In hysterectomy surgery, conversion is when the surgeon changes from one strategy to a different one midway through a surgery. This can happen for strategic or reactive reasons. A large study was undertaken in 2013 to evaluate how often a laparoscopic hysterectomy may be converted to an abdominal hysterectomy.⁶ They found that conversion happened roughly 5% of the time, and when it did, it was for strategic reasons 69% of the time, most often due to visibility or mobility problems of the uterus or surrounding structures as a consequence of the patient’s BMI or uterus size. A separate study in 2016 found similar rates of conversion, but also confirmed that experienced surgeons (with >20 laparoscopic hysterectomies) were much less likely to convert to the abdominal approach.⁷
Pictures of Stomach After Hysterectomy
Below you will find pictures of the stomach after a hysterectomy (laparoscopic and abdominal).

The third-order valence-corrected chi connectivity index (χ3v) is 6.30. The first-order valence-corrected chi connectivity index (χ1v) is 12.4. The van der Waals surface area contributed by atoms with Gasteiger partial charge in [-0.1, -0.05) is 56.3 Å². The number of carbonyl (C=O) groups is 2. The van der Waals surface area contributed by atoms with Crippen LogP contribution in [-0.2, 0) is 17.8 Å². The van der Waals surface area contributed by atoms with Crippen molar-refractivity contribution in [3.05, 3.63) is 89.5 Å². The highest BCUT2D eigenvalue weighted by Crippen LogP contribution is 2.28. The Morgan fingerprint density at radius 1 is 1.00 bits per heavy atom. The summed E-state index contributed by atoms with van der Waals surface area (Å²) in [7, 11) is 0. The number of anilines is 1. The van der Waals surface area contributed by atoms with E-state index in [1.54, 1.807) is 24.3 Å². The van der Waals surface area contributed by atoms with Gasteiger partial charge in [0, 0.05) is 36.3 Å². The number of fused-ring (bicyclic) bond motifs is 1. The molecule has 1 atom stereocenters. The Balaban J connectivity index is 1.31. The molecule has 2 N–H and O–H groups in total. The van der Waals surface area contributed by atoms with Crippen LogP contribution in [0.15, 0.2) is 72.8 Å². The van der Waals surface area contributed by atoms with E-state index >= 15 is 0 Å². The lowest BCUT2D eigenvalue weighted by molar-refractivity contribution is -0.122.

Laparoscopic Hysterectomy Scar Pictures
Laparoscopic hysterectomy usually leaves 2 to 4 small scars at various locations through the abdomen. There are many successful laparoscopic approaches, so many scar patterns are possible. Laparoscopic scars are much less visible than an abdominal scar. Below are two images of laparoscopic hysterectomy scars.
Abdominal Hysterectomy Scar Pictures
Abdominal hysterectomy usually leaves one large scar around the "bikini line," about halfway between the belly-button and the pubic bone. A visible crease is usually visible even after the incision is fully healed. Below are four images of an abdominal hysterectomy scar.
Hysterectomy for Fibroids – Best Option for You
Hysterectomy continues to be a common treatment option for fibroids. The benefits of a hysterectomy are worth considering, but invasive surgical procedures also carry significant risk. And depending on your specific case, hysterectomy scars may be an absolute certainty.